Fifty million dollars a day.
That’s how much a small group of U.S. senators is costing our economy as they block a vote on Mark McWatters’ nomination to the board of directors of the U.S. Export-Import Bank.
For more than 80 years, Ex-Im helped American manufacturers sell goods abroad by offering financing tools the private sector chooses not to offer. Companies using Ex-Im pay interest and fees, so it doesn’t cost taxpayers anything. Most years Ex-Im actually makes money, helping pay down our national debt.
In the past five years, Ex-Im supported $3 billion in S.C. exports for 67 companies, 35 of which are small businesses.
But a few years ago, a small group in Congress decided to attack Ex-Im.
They claimed American businesses didn’t need Ex-Im to compete. But worldwide, there are about 85 government-backed export credit agencies. Why should American companies compete with one arm tied behind their back?
Opponents claimed that Ex-Im only helped large companies, but 90 percent of Ex-Im’s transactions directly benefit small and mid-sized companies, and large companies that benefit do business with small companies.
Take Boeing, which directly employs 8,000 South Carolinians. Every 787 Dreamliner is the product of a vast supply chain. Last year alone, Boeing partnered with 300 suppliers and purchased $355 million with S.C. suppliers and vendors.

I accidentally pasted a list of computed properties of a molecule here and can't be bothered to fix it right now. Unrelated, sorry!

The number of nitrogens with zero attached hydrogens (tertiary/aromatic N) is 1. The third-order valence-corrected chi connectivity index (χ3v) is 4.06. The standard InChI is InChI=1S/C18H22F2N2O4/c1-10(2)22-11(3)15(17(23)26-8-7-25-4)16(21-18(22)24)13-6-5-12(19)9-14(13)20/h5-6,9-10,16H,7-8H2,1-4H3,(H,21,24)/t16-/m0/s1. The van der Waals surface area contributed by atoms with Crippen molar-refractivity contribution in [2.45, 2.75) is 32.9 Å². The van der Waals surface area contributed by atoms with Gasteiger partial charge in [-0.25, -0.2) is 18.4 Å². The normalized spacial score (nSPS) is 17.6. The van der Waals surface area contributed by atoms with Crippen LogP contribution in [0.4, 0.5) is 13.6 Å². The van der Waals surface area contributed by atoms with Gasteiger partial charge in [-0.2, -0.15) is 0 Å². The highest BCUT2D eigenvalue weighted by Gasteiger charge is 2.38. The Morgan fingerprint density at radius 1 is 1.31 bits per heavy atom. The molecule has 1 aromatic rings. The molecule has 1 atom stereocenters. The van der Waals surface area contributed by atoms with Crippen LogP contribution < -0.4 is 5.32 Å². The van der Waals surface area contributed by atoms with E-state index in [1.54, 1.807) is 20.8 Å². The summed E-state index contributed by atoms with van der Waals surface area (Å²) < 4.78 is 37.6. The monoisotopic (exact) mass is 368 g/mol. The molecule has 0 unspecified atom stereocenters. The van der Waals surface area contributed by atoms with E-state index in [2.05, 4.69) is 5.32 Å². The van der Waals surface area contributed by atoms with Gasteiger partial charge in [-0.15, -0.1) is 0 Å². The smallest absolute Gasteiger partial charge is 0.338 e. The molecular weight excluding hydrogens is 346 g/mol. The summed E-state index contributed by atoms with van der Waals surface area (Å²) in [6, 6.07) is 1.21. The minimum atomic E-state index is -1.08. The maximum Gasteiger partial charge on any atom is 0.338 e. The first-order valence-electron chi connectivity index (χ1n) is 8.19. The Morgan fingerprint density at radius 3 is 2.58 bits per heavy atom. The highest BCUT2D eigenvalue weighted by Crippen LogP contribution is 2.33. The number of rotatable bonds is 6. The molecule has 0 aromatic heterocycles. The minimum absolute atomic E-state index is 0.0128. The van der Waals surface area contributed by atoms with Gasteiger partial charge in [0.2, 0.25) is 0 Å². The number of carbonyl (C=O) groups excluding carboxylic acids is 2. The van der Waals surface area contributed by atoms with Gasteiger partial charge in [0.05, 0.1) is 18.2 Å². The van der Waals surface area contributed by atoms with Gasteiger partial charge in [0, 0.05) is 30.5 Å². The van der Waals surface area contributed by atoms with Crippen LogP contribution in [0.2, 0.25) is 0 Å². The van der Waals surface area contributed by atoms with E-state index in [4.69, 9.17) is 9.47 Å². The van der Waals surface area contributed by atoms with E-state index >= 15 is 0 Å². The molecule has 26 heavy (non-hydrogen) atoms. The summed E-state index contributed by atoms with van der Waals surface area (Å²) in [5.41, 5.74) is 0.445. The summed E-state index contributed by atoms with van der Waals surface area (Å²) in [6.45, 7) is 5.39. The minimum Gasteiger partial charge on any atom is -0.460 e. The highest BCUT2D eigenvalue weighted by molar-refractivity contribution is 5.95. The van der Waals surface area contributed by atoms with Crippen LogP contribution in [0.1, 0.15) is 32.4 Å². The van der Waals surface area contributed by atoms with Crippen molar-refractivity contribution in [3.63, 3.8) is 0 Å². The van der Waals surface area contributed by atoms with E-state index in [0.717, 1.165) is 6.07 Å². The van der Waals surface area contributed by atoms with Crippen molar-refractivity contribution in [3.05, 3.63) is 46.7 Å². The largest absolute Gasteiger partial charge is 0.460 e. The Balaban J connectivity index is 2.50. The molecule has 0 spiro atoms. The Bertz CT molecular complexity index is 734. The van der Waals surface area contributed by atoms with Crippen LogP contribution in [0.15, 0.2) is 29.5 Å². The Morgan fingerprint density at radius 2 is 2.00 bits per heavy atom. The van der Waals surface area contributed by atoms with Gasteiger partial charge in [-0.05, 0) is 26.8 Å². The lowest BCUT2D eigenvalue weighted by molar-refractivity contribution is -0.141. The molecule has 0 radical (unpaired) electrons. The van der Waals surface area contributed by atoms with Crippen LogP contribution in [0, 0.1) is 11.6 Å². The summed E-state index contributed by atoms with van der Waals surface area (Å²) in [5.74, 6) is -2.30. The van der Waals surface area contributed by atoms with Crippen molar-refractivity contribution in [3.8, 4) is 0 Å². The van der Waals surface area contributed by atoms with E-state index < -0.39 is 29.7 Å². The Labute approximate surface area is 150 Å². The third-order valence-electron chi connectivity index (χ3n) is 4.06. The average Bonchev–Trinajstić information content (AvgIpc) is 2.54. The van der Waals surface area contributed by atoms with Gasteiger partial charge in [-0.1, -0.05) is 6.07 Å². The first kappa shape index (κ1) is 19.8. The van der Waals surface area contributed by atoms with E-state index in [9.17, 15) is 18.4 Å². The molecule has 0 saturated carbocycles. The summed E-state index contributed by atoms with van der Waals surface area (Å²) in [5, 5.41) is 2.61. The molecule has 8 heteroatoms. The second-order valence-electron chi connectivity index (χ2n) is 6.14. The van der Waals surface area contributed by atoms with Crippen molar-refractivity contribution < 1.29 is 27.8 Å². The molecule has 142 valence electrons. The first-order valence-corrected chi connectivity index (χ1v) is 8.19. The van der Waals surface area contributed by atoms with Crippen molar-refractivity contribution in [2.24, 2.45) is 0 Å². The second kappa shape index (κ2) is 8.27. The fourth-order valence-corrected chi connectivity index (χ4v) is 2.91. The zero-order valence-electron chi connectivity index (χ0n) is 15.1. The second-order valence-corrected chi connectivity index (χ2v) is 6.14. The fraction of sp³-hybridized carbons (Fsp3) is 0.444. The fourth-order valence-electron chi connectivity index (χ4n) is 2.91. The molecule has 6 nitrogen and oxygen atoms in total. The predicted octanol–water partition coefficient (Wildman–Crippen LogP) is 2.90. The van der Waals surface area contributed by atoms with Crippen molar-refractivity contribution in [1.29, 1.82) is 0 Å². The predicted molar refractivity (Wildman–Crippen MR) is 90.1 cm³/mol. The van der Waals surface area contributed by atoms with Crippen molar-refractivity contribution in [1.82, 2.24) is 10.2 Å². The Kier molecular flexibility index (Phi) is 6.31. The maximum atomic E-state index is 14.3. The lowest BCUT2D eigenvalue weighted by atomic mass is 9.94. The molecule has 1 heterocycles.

Ex-Im is critical for many of Boeing’s foreign customers, who need that financing to buy 787s made here in South Carolina. Without a fully functioning bank, sales may be lost to foreign competitors, putting that entire supply chain at risk. Ex-Im is essential to ensuring we can continue to build airplanes in South Carolina.
Sens. Lindsey Graham and Tim Scott understood this when they voted to reauthorize Ex-Im. Unfortunately, that didn’t reinstate a fully functioning bank.
The law requires at least three Senate-confirmed directors to be in place for the board to approve certain transactions. Right now there are only two.
I encourage our S.C. senators to demand a vote on Mr. McWatters’ nomination. Every day they don’t, our economy pays the price: Fifty million dollars a day to be exact.
The writer is president and CEO of the S.C. Chamber of Commerce, based in Columbia.